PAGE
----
Canis ISSN: 2398-2942

Ear: otodectic mange

Synonym(s): Otodectes cynotis, parasitic otitis externa

Contributor(s): Rosanna Marsella, David Scarff, David Godfrey

Introduction

  • CauseOtodectes cynotis Otodectes cynotis - large, white, free-moving psoroptid mites which live on surface or epithelial lining of ear canal and occasionally skin elsewhere.
  • Signs: may initiate otitis externa but remain undetected.
  • Diagnosis: identification of mites, response to therapy.
  • Treatment: ear canal cleansing, otic ectoparasiticides.
  • Prognosis: excellent.
Print off the owner factsheet Ear disease in your dog to give to your client.

Pathogenesis

Etiology

Pathophysiology

  • Infection with Otodectes cynotis → feed on lymph and blood within ear canal and occasionally on skin → exposure of host to Otodectes salivary antigens → type I and III hypersensitivities → ?mite colonization if immune response insufficient or prevention of colonization if greater immune response (?acquired immunity in older animals) → otitis externa Skin: otitis externa.

Epidemiology

  • Life cycle Lifecycle Otodectes cynotis - diagram completed in 3 weeks.
  • After 4 days eggs hatch → larvae 3-10 days → protonymphs 3-5 days → deutonymphs 3-5 days → attached to male → male or female adult → eggs if female.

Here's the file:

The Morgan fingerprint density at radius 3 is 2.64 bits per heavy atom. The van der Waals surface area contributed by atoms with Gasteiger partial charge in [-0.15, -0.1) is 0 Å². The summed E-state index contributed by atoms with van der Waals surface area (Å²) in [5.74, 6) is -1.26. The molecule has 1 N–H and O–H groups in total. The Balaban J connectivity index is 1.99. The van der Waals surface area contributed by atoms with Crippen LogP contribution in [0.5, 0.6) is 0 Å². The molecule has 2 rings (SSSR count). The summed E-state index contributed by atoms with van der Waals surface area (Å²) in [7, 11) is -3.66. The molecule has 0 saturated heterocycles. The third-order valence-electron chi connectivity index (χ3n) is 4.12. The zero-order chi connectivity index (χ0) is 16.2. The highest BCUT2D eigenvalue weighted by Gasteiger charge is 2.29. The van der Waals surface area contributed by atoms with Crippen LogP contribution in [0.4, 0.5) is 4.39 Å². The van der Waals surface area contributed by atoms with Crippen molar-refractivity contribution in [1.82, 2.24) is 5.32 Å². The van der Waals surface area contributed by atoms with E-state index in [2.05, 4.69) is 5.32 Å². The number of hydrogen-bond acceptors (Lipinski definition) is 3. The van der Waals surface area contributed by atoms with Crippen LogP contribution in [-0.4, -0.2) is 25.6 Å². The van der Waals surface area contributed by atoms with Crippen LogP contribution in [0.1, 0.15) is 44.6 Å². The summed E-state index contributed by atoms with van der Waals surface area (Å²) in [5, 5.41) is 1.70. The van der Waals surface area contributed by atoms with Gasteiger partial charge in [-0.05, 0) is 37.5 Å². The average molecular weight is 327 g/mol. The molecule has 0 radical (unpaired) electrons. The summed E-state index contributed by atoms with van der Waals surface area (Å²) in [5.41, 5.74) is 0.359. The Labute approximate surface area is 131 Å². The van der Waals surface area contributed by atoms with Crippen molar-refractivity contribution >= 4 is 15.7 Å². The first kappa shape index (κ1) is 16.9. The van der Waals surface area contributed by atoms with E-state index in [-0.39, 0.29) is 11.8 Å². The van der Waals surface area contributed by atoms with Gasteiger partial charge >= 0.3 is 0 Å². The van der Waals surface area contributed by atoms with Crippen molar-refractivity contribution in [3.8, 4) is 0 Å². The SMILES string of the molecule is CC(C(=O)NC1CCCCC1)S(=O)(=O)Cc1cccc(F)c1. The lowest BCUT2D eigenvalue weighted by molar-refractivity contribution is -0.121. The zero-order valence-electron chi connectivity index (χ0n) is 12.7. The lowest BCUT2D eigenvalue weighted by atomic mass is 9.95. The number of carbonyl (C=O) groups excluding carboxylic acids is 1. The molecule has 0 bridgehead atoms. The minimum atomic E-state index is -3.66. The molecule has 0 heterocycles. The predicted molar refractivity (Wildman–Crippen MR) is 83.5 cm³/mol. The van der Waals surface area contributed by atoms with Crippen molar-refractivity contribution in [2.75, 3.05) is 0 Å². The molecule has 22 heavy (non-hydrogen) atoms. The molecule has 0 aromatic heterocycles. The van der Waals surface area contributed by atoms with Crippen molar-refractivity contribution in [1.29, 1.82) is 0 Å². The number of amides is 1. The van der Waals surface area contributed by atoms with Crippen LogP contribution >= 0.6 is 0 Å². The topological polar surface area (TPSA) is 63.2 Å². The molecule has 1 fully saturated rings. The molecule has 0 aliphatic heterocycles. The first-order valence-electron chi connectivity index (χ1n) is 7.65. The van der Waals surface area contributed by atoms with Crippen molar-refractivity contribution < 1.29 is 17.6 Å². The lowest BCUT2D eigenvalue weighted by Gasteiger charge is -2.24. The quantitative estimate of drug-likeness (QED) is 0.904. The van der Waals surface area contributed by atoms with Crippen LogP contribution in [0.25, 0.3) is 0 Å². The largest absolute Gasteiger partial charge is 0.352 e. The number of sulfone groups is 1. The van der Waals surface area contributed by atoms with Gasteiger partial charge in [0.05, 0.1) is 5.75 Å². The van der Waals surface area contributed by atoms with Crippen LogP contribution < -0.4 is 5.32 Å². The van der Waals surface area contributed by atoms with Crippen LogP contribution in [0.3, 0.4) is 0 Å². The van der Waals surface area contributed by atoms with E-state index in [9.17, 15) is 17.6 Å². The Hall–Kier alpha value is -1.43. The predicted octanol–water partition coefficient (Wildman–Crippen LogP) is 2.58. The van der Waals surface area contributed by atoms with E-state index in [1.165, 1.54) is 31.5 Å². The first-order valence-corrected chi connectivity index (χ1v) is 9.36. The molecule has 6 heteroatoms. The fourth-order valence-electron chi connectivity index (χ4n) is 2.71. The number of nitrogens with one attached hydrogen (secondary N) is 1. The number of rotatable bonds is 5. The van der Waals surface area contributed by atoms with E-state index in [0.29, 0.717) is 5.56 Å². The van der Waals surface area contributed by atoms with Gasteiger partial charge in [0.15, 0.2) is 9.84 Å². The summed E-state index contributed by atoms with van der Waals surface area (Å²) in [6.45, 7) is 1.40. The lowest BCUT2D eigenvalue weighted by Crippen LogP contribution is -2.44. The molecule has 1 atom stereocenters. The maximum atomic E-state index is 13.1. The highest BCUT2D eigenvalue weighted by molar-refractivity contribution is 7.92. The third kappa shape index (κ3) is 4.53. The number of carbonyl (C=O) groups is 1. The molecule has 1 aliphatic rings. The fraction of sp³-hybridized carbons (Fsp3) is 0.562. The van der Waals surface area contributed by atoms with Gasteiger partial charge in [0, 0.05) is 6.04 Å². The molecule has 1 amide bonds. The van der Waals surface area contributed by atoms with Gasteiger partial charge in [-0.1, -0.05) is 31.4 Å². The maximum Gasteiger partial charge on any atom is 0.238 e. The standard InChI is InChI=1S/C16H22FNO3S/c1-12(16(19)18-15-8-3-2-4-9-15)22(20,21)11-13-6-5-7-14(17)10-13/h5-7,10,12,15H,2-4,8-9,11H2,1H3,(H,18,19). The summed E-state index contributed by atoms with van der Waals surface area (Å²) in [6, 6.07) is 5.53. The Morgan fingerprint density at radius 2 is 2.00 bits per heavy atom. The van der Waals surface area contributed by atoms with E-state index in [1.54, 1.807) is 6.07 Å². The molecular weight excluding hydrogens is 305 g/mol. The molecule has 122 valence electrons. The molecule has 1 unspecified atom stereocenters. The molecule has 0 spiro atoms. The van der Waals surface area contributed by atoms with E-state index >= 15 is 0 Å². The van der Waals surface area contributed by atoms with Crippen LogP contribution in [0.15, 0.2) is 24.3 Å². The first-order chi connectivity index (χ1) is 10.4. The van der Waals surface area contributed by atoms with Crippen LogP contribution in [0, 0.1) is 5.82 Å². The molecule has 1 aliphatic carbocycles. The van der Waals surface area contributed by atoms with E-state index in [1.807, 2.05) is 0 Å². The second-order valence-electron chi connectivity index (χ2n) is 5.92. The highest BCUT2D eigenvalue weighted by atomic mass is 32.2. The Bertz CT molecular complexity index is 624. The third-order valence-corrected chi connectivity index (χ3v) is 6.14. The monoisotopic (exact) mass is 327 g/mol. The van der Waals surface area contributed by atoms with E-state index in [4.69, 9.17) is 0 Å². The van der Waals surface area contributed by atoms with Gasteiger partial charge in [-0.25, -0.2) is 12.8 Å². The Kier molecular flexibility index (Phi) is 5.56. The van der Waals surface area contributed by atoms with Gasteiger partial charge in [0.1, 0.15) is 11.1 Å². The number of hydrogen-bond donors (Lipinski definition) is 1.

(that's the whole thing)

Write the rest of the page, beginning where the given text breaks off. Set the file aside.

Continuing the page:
• Survives several weeks in environment.
  • Very mobile, thus both ears always affected.

Diagnosis

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Treatment

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Prevention

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Outcomes

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Further Reading

Publications

Refereed papers

  • Recent references from PubMed and VetMedResource.
  • Becskei C, Cuppens O & Mahibir S P (2018) Efficacy and safety of sarolaner in the treatment of canine ear mite infestation caused by Otodectes cynotis: a non-inferiority study. Vet Dermatol 29 (2), 100-e39 PubMed.
  • Six R H, Becskei C, Mazaleski M M et al (2016) Efficacy of sarolaner, a novel oral isoxazoline, against two common mite infestations in dogs: Demodex spp and Otodectes cynotis. Vet Parasitol 222, 62-66 PubMed.
  • Engelen M A C M (2000) Efficacy on non-acaricidal containing otic preparations in the treatment of otoacariasis in dogs and cats. Vet Rec 147 (20), 567-569 PubMed.
  • Paradis M (1998) Ivermectin in small animal dermatology Part II. Extralabel applicationsComp Cont Ed Prac Vet 20 (4), 459-469 VetMedResource.
  • Smith E K (1988) How to detect common skin mites through skin scrapingsVet Med 83 (2), 165-170 VetMedResource.
  • Powell M B, Weisbroth S H, Roth L & Wilhelmsen C (1980) Reaginic hypersensitivity in Otodectes cynotis infestation in cats and mode of mite feedingAm J Vet Res 41 (6), 877-82 PubMed.
  • Herwick P P (1978) Lesions caused by canine ear mitesArch Dermetol 114 (1), 130 PubMed.

Other sources of information

  • Muller G H, Griffin C E & Campbell K L (2013) Muller and Kirk's Small Animal Dermatology. 7th edn. Philadelphia: W B Saunders. pp 298-300 (Detailed dermatology textbook for in-depth reading).
  • Nuttall T, Harvey R G & McKeever P J (2009) Otitis externa. In: A Colour Handbook of Skin Diseases of the Dog and Cat. 2nd edn. Manson Publishing. pp 254-265. 


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